Food & Drink

Food Stuff

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A very good year — The 25th annual fund-raiser and celebration known as WineFest 2007 kicks off this week with two special dinners: a winemaker dinner (Wednesday, May 2; $150) and the first annual Medici dinner (Friday, May 4; $175). Billed as the largest wine festival in the Midwest, the event begins Saturday. WineFest 2007 will raise money for the Ann Arbor Art Center. Lovers of the grape may expect a strolling supper and wine tasting, silent and live auctions, a rare-wine bar, desserts and coffees, and a nightcap (9:30 p.m.-1 a.m.) with port, sherry and cognac. Starts 6 p.m., Saturday, May 5, at the Ypsilanti Marriott at Eagle Crest, 1275 S. Huron St., Ypsilanti; $200; for tickets and more information, call the Ann Arbor Art Center at 734-994-8004 extension 101or see annarborartcenter.org.

Pour for paws — Big Rock Chophouse will host a winemaker dinner with Rosenblum Cellars, which has created a dog-themed line of wines to help launch the winery's partnership with "Paws with a Cause," a charitable leader in training assistance dogs for people with disabilities. The winery will donate a portion of proceeds to the charity. Reception begins at 6:30 p.m. on Big Rock Chophouse's outdoor stone terrace. The dinner will include seafood bouillabaisse with clams, mussels and shrimp in a saffron broth, grilled ostrich tenderloin with warm arugula and potato salad, and Moroccan barbecue lamb with spiced ratatouille and scented couscous. Wednesday, May 9 at 245 S. Eton St., Birmingham; $125 per guest; reservations required; call 248-647-7774 or see faygo.com) for mail-order instructions.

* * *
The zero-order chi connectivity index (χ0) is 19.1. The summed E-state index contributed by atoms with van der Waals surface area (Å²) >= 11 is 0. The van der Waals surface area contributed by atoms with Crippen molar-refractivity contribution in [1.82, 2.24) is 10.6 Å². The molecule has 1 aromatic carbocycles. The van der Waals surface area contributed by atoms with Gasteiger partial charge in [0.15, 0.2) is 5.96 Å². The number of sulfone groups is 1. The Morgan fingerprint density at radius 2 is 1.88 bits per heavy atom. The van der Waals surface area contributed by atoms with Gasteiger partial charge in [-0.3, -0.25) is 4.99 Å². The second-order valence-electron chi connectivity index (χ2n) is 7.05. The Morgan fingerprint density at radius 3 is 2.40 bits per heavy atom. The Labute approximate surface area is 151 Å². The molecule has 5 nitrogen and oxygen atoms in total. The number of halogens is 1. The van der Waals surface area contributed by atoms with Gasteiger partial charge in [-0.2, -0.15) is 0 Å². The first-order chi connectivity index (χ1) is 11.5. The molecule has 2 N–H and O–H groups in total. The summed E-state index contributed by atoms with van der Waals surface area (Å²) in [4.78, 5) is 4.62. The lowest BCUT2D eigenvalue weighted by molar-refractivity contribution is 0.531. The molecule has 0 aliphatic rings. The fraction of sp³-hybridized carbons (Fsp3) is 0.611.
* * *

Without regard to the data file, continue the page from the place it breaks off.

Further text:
A Tasty Beverage

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When local wine expert Putnam Weekley speaks, we listen. Devoted to finding wine bargains for his customers at Cloverleaf Fine Wine and Spirits in Southfield, Weekley's latest tout is 2004 Côtes du Rhône, Domaine la Montagnette. He calls it a $14 wine that should be a $20 wine — but he's selling it for $9. This is a wine that is made without filtration, sulfites, designer yeasts and other additives; much the same process applied to far more expensive wines. In other words, a bargain, but only if you like it.

It Works

If you have an apple corer or peeler, chances are it's been in your family since grandma began baking apple pies. Perhaps you've looked at it from time to time, wondering what it was. Simply center it on top of an apple and push downward using the large handles, and you've got a dozen uniform slices ready to eat, serve or use for baking. You might want to peel the apple first if they're going into a pie. Yes, it's dishwasher-safe. Yes, it does work. That old one in the drawer has probably lost its edge. Available at cookware stores everywhere.

Know of any new restaurants, special dinners or food-related events? Let us know. Send materials to mjackman@metrotimes.com.

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